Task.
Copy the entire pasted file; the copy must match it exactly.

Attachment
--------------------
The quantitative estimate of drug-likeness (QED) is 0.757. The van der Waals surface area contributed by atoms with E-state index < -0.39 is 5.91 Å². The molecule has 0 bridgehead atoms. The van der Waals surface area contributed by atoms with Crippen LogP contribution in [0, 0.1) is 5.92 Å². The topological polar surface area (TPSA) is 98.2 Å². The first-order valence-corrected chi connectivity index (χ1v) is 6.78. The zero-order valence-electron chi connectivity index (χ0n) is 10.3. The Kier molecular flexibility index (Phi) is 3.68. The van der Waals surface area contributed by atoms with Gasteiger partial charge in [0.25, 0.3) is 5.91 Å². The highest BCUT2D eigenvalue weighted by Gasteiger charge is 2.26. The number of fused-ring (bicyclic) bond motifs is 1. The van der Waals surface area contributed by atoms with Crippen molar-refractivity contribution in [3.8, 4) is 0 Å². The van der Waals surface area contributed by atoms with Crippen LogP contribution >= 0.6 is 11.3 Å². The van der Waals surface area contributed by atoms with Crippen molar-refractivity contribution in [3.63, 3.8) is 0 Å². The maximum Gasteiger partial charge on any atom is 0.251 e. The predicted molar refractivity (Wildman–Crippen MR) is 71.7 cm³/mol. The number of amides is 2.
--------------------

The quantitative estimate of drug-likeness (QED) is 0.757. The van der Waals surface area contributed by atoms with E-state index < -0.39 is 5.91 Å². The molecule has 0 bridgehead atoms. The van der Waals surface area contributed by atoms with Crippen LogP contribution in [0, 0.1) is 5.92 Å². The topological polar surface area (TPSA) is 98.2 Å². The first-order valence-corrected chi connectivity index (χ1v) is 6.78. The zero-order valence-electron chi connectivity index (χ0n) is 10.3. The Kier molecular flexibility index (Phi) is 3.68. The van der Waals surface area contributed by atoms with Gasteiger partial charge in [0.25, 0.3) is 5.91 Å². The highest BCUT2D eigenvalue weighted by Gasteiger charge is 2.26. The number of fused-ring (bicyclic) bond motifs is 1. The van der Waals surface area contributed by atoms with Crippen molar-refractivity contribution in [3.8, 4) is 0 Å². The van der Waals surface area contributed by atoms with Crippen LogP contribution >= 0.6 is 11.3 Å². The van der Waals surface area contributed by atoms with Crippen molar-refractivity contribution in [3.63, 3.8) is 0 Å². The maximum Gasteiger partial charge on any atom is 0.251 e. The predicted molar refractivity (Wildman–Crippen MR) is 71.7 cm³/mol. The number of amides is 2.